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Ready to run the wards? – A descriptive follow-up study assessing future doctors’ clinical skills



Recent studies have shown that clinical tasks only represent a small percentage in the scope of final-year medical students’ activities and often lack sufficient supervision. It appears that final-year medical students are frequently deployed to perform “routine tasks” and show deficits in the performance of more complex activities. This study aimed to evaluate final-year students’ clinical performance in multiple impromptu clinical scenarios using video-based assessment.


We assessed final-year medical students’ clinical performance in a prospective, descriptive, clinical follow-up study with 24 final-year medical students during their Internal Medicine rotation. Participating students were videotaped while practicing history taking, physical examination, IV cannulation, and case presentation at the beginning and end of their rotation. Clinical performance was rated by two independent, blinded video assessors using binary checklists, activity specific rating scales and a five-point global rating scale for clinical competence.


Students’ performance, assessed by the global rating scale for clinical competence, improved significantly during their rotation. However, their task performance was not rated as sufficient for independent practice in most cases. Analysis of average scores revealed that overall performance levels differed significantly, whereby average performance was better for less complex and more frequently performed activities.


We were able to show that students’ performance levels differ significantly depending on the frequency and complexity of activities. Hence, to ensure adequate job preparedness for clinical practice, students need sufficiently supervised and comprehensive on-ward medical training.

Peer Review reports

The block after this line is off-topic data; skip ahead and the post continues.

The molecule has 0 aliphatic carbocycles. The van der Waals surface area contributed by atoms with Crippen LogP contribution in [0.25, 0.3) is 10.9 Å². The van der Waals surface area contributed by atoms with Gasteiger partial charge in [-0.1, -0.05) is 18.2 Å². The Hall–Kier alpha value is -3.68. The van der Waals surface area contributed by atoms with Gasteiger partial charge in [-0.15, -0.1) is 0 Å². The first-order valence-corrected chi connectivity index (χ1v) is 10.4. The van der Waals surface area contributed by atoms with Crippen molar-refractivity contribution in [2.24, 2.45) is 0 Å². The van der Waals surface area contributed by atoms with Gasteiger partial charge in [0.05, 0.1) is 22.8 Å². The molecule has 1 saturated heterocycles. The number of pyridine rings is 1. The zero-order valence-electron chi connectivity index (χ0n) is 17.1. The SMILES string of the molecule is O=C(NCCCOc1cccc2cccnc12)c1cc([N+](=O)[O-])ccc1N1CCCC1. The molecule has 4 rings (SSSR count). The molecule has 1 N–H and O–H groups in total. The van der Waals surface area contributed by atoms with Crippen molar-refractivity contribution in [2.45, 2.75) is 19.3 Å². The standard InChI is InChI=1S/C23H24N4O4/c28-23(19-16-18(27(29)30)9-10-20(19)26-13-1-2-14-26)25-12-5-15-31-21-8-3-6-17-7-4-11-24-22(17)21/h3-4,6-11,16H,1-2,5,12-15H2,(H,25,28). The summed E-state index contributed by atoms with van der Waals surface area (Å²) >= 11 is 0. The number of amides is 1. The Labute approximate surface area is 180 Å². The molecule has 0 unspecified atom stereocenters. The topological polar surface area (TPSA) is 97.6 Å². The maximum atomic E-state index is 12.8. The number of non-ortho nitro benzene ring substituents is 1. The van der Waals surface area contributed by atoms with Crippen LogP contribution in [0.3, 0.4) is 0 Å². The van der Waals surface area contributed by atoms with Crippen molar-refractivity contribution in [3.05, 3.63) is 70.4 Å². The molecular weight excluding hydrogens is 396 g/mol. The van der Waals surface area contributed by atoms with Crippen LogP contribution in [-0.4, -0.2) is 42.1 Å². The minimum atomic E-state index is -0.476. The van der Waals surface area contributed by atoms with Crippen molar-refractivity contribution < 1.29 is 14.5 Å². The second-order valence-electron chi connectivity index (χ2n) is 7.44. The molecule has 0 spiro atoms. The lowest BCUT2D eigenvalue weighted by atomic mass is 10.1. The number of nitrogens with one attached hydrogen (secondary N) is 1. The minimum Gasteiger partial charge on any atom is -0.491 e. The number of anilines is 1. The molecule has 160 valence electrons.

On-ward team integration, independent patient management, and supervision are crucial facilitators for effective workplace learning and the successful acquisition of clinical competencies [1]. However, quantitative and qualitative studies on clinical rotations [2,3,4,5,6] have consistently revealed a severe lack of on-ward supervision, direct observation, and feedback as well as the unremitting assignment of final year medical students (FYMS) to non-instructive routine tasks. This fosters the impression that workplace learning still resembles rather a ‘black box’ approach than a well-organized learning environment and is sadly often a matter of trial and error [7].

Recent research by Bugaj et al. [8] suggests that FYMS’ assigned clinical tasks are mostly repetitive, of low-difficulty, and lack sufficient supervision. The study asked 34 FYMS to keep a detailed record of all their on-ward activities and to document the duration, mode of action, estimated relevance for later practice, as well as difficulty-level during their final-year Internal Medicine trimester. Drawing blood (20.8%) and full admission procedures (9.6%) were the most frequently actively performed medical activities, whereas ward rounds (42.0%) and meetings (29.6%) were the activities most often observed. 14.9% of the time was spent with nonmedical activities and 82.1% of all medical activities performed went unsupervised.